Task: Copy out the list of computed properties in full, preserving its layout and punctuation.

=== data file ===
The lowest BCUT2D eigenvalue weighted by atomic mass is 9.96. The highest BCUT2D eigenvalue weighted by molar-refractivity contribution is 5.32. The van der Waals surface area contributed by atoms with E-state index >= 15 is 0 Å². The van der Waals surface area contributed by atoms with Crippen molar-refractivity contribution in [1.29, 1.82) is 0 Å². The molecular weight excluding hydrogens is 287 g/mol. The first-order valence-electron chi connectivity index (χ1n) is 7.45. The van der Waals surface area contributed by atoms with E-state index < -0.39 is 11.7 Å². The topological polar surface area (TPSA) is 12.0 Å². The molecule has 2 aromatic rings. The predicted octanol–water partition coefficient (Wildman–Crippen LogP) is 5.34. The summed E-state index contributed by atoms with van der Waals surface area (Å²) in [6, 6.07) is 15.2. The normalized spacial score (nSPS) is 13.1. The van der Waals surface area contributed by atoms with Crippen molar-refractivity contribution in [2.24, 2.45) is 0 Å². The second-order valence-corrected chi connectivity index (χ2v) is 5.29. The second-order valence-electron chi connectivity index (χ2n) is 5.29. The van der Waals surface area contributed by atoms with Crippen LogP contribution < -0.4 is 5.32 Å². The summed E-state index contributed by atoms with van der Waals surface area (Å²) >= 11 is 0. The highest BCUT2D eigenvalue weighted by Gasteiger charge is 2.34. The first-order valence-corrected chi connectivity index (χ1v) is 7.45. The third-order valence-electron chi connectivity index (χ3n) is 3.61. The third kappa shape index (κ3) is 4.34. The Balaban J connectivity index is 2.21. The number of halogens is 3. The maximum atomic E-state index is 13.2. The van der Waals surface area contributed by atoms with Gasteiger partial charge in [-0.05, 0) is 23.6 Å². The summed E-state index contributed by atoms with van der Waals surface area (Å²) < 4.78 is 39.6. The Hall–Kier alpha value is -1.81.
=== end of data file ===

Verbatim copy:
The lowest BCUT2D eigenvalue weighted by atomic mass is 9.96. The highest BCUT2D eigenvalue weighted by molar-refractivity contribution is 5.32. The van der Waals surface area contributed by atoms with E-state index >= 15 is 0 Å². The van der Waals surface area contributed by atoms with Crippen molar-refractivity contribution in [1.29, 1.82) is 0 Å². The molecular weight excluding hydrogens is 287 g/mol. The first-order valence-electron chi connectivity index (χ1n) is 7.45. The van der Waals surface area contributed by atoms with E-state index < -0.39 is 11.7 Å². The topological polar surface area (TPSA) is 12.0 Å². The molecule has 2 aromatic rings. The predicted octanol–water partition coefficient (Wildman–Crippen LogP) is 5.34. The summed E-state index contributed by atoms with van der Waals surface area (Å²) in [6, 6.07) is 15.2. The normalized spacial score (nSPS) is 13.1. The van der Waals surface area contributed by atoms with Crippen molar-refractivity contribution in [2.24, 2.45) is 0 Å². The second-order valence-corrected chi connectivity index (χ2v) is 5.29. The second-order valence-electron chi connectivity index (χ2n) is 5.29. The van der Waals surface area contributed by atoms with Crippen LogP contribution < -0.4 is 5.32 Å². The summed E-state index contributed by atoms with van der Waals surface area (Å²) >= 11 is 0. The highest BCUT2D eigenvalue weighted by Gasteiger charge is 2.34. The first-order valence-corrected chi connectivity index (χ1v) is 7.45. The third-order valence-electron chi connectivity index (χ3n) is 3.61. The third kappa shape index (κ3) is 4.34. The Balaban J connectivity index is 2.21. The number of halogens is 3. The maximum atomic E-state index is 13.2. The van der Waals surface area contributed by atoms with Gasteiger partial charge in [-0.05, 0) is 23.6 Å². The summed E-state index contributed by atoms with van der Waals surface area (Å²) < 4.78 is 39.6. The Hall–Kier alpha value is -1.81.